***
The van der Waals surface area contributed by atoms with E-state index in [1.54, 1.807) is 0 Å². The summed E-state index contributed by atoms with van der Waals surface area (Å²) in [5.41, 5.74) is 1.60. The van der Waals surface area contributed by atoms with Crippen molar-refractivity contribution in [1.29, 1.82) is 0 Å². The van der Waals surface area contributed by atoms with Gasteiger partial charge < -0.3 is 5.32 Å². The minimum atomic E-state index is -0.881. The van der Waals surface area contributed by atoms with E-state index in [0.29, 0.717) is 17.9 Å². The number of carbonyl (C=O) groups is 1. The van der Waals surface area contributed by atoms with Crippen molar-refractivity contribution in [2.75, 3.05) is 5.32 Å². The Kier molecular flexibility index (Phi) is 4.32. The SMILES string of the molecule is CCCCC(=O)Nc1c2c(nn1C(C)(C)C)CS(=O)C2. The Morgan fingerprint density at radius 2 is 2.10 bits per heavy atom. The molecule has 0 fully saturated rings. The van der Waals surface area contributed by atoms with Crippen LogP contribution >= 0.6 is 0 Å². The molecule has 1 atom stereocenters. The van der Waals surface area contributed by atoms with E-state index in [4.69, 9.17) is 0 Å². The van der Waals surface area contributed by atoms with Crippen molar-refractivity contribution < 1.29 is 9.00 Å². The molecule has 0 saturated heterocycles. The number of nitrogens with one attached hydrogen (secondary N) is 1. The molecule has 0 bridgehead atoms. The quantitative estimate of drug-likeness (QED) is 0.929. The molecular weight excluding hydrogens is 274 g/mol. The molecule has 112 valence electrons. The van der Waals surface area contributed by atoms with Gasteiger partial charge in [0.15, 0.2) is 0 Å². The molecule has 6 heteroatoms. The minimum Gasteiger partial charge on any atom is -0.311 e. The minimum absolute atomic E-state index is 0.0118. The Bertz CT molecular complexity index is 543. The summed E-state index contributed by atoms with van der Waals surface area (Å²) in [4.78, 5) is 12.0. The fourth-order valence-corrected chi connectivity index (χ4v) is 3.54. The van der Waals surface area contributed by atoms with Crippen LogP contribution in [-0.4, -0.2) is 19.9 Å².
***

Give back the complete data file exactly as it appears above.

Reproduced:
The van der Waals surface area contributed by atoms with E-state index in [1.54, 1.807) is 0 Å². The summed E-state index contributed by atoms with van der Waals surface area (Å²) in [5.41, 5.74) is 1.60. The van der Waals surface area contributed by atoms with Crippen molar-refractivity contribution in [1.29, 1.82) is 0 Å². The van der Waals surface area contributed by atoms with Gasteiger partial charge < -0.3 is 5.32 Å². The minimum atomic E-state index is -0.881. The van der Waals surface area contributed by atoms with E-state index in [0.29, 0.717) is 17.9 Å². The number of carbonyl (C=O) groups is 1. The van der Waals surface area contributed by atoms with Crippen molar-refractivity contribution in [2.75, 3.05) is 5.32 Å². The Kier molecular flexibility index (Phi) is 4.32. The SMILES string of the molecule is CCCCC(=O)Nc1c2c(nn1C(C)(C)C)CS(=O)C2. The Morgan fingerprint density at radius 2 is 2.10 bits per heavy atom. The molecule has 0 fully saturated rings. The van der Waals surface area contributed by atoms with Crippen LogP contribution >= 0.6 is 0 Å². The molecule has 1 atom stereocenters. The van der Waals surface area contributed by atoms with E-state index in [4.69, 9.17) is 0 Å². The van der Waals surface area contributed by atoms with Crippen molar-refractivity contribution < 1.29 is 9.00 Å². The molecule has 0 saturated heterocycles. The number of nitrogens with one attached hydrogen (secondary N) is 1. The molecule has 0 bridgehead atoms. The quantitative estimate of drug-likeness (QED) is 0.929. The molecular weight excluding hydrogens is 274 g/mol. The molecule has 112 valence electrons. The van der Waals surface area contributed by atoms with Gasteiger partial charge in [0.15, 0.2) is 0 Å². The molecule has 6 heteroatoms. The minimum Gasteiger partial charge on any atom is -0.311 e. The minimum absolute atomic E-state index is 0.0118. The Bertz CT molecular complexity index is 543. The summed E-state index contributed by atoms with van der Waals surface area (Å²) in [4.78, 5) is 12.0. The fourth-order valence-corrected chi connectivity index (χ4v) is 3.54. The van der Waals surface area contributed by atoms with Crippen LogP contribution in [-0.4, -0.2) is 19.9 Å².